What’s in now that the recession is in full stride: spending less in France, “anti-clubs” in New York City that are more akin to hanging out in someone’s basement as opposed to an over-the-top $400 bottle-service hip-hop video scene, and going to the mall to socialize and get some exercise—but not actually buy anything.
After rising nearly 3 percent annually in 2006 and 2007, French consumption has hit the brakes and is expected to be down about 3 percent this year, according to a WSJ story. The good life in France is shifting: People are shopping more in discount stores and eating (sacre bleu!) quick and cheap meals.
Velvet ropes are now about as cool as velvet V-necks. Business at Manhattan’s high-end clubs is down 20 to 40 percent in the last year, and in light of tough economic times, paying $400 for a bottle of premium liquor not only seems stupid but in poor taste. The NY Times decreed that “super fancy is out.” Replacing the snobby club is a trend toward low-key dives that serve groups mini-kegs to share and have crude plywood stalls in the bathrooms.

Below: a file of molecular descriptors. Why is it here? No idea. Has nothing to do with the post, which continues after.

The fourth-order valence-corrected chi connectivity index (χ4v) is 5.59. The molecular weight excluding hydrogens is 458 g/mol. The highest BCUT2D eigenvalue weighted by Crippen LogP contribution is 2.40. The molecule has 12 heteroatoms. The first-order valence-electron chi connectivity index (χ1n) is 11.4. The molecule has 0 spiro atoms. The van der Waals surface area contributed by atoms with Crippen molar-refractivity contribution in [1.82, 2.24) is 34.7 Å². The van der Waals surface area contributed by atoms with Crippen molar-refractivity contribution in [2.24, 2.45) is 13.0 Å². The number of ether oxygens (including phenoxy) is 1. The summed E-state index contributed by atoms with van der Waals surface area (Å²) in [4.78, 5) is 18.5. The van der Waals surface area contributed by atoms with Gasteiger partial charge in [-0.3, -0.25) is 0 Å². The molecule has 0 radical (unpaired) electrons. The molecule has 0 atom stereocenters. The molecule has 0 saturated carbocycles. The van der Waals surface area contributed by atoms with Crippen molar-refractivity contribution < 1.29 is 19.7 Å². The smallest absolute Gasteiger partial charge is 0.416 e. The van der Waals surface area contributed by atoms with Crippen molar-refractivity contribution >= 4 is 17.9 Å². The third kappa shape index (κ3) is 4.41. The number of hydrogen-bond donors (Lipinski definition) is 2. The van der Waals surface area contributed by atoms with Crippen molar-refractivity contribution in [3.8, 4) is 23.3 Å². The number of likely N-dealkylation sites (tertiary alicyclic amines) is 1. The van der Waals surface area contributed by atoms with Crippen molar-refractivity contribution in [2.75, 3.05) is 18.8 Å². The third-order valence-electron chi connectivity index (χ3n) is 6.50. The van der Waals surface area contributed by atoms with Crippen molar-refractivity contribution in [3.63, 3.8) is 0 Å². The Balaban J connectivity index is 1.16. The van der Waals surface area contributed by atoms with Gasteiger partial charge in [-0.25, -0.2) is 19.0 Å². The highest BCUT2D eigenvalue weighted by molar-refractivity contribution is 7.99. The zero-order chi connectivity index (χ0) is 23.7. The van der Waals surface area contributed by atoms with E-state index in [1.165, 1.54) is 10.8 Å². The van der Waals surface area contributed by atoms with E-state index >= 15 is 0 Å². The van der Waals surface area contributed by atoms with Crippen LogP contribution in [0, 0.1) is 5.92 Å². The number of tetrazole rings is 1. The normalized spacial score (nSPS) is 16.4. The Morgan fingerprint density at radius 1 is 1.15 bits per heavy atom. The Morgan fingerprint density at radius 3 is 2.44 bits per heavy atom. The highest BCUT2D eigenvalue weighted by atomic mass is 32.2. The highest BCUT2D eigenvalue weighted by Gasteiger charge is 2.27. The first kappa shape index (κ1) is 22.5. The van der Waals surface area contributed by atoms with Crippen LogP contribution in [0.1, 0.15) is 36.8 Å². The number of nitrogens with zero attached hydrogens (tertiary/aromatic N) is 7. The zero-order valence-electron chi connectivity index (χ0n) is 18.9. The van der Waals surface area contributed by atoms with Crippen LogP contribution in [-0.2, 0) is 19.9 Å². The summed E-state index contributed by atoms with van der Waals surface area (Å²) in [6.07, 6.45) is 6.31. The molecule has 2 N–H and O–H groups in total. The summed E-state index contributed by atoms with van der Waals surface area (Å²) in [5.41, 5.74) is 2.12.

In another trend, people may be shopping less, but they’re not avoiding the mall scene entirely. Loads of people are using malls not as shopping centers but as community and fitness centers. They meet friends to socialize or walk laps, and there’s no admission charge or annual membership fee—so long as they don’t buy anything.